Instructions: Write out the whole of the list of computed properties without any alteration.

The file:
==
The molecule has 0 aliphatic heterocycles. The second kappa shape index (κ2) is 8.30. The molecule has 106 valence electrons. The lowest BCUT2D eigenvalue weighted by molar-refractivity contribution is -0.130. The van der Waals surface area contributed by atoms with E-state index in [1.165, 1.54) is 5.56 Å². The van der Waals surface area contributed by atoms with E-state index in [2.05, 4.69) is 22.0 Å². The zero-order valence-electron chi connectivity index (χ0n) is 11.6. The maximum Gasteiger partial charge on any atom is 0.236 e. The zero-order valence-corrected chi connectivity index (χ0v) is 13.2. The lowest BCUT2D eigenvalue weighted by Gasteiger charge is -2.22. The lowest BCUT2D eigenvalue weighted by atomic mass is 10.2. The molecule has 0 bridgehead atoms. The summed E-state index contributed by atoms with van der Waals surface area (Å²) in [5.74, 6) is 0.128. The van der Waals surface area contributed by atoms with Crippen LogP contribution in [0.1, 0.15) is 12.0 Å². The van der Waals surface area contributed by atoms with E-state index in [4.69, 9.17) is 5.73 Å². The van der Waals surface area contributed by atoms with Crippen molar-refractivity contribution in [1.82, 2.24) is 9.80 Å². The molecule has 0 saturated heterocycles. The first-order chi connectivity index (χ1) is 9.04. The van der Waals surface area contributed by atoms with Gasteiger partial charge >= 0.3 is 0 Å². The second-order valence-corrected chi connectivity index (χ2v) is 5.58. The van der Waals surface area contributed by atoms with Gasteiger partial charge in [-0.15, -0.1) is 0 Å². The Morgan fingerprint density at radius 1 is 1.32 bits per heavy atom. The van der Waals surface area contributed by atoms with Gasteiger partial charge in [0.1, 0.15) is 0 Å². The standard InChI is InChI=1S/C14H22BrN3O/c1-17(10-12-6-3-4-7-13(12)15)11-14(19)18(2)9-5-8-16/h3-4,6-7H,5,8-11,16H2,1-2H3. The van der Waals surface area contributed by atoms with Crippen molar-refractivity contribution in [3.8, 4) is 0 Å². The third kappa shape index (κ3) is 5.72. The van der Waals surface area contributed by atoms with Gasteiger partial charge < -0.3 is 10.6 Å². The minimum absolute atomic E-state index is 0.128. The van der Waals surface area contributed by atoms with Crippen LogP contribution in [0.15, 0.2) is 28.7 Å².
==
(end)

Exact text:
The molecule has 0 aliphatic heterocycles. The second kappa shape index (κ2) is 8.30. The molecule has 106 valence electrons. The lowest BCUT2D eigenvalue weighted by molar-refractivity contribution is -0.130. The van der Waals surface area contributed by atoms with E-state index in [1.165, 1.54) is 5.56 Å². The van der Waals surface area contributed by atoms with E-state index in [2.05, 4.69) is 22.0 Å². The zero-order valence-electron chi connectivity index (χ0n) is 11.6. The maximum Gasteiger partial charge on any atom is 0.236 e. The zero-order valence-corrected chi connectivity index (χ0v) is 13.2. The lowest BCUT2D eigenvalue weighted by Gasteiger charge is -2.22. The lowest BCUT2D eigenvalue weighted by atomic mass is 10.2. The molecule has 0 bridgehead atoms. The summed E-state index contributed by atoms with van der Waals surface area (Å²) in [5.74, 6) is 0.128. The van der Waals surface area contributed by atoms with Crippen LogP contribution in [0.1, 0.15) is 12.0 Å². The van der Waals surface area contributed by atoms with E-state index in [4.69, 9.17) is 5.73 Å². The van der Waals surface area contributed by atoms with Crippen molar-refractivity contribution in [1.82, 2.24) is 9.80 Å². The molecule has 0 saturated heterocycles. The first-order chi connectivity index (χ1) is 9.04. The van der Waals surface area contributed by atoms with Gasteiger partial charge >= 0.3 is 0 Å². The second-order valence-corrected chi connectivity index (χ2v) is 5.58. The van der Waals surface area contributed by atoms with Gasteiger partial charge in [-0.15, -0.1) is 0 Å². The Morgan fingerprint density at radius 1 is 1.32 bits per heavy atom. The van der Waals surface area contributed by atoms with Gasteiger partial charge in [0.1, 0.15) is 0 Å². The standard InChI is InChI=1S/C14H22BrN3O/c1-17(10-12-6-3-4-7-13(12)15)11-14(19)18(2)9-5-8-16/h3-4,6-7H,5,8-11,16H2,1-2H3. The van der Waals surface area contributed by atoms with Crippen molar-refractivity contribution in [3.8, 4) is 0 Å². The third kappa shape index (κ3) is 5.72. The van der Waals surface area contributed by atoms with Gasteiger partial charge < -0.3 is 10.6 Å². The minimum absolute atomic E-state index is 0.128. The van der Waals surface area contributed by atoms with Crippen LogP contribution in [0.15, 0.2) is 28.7 Å².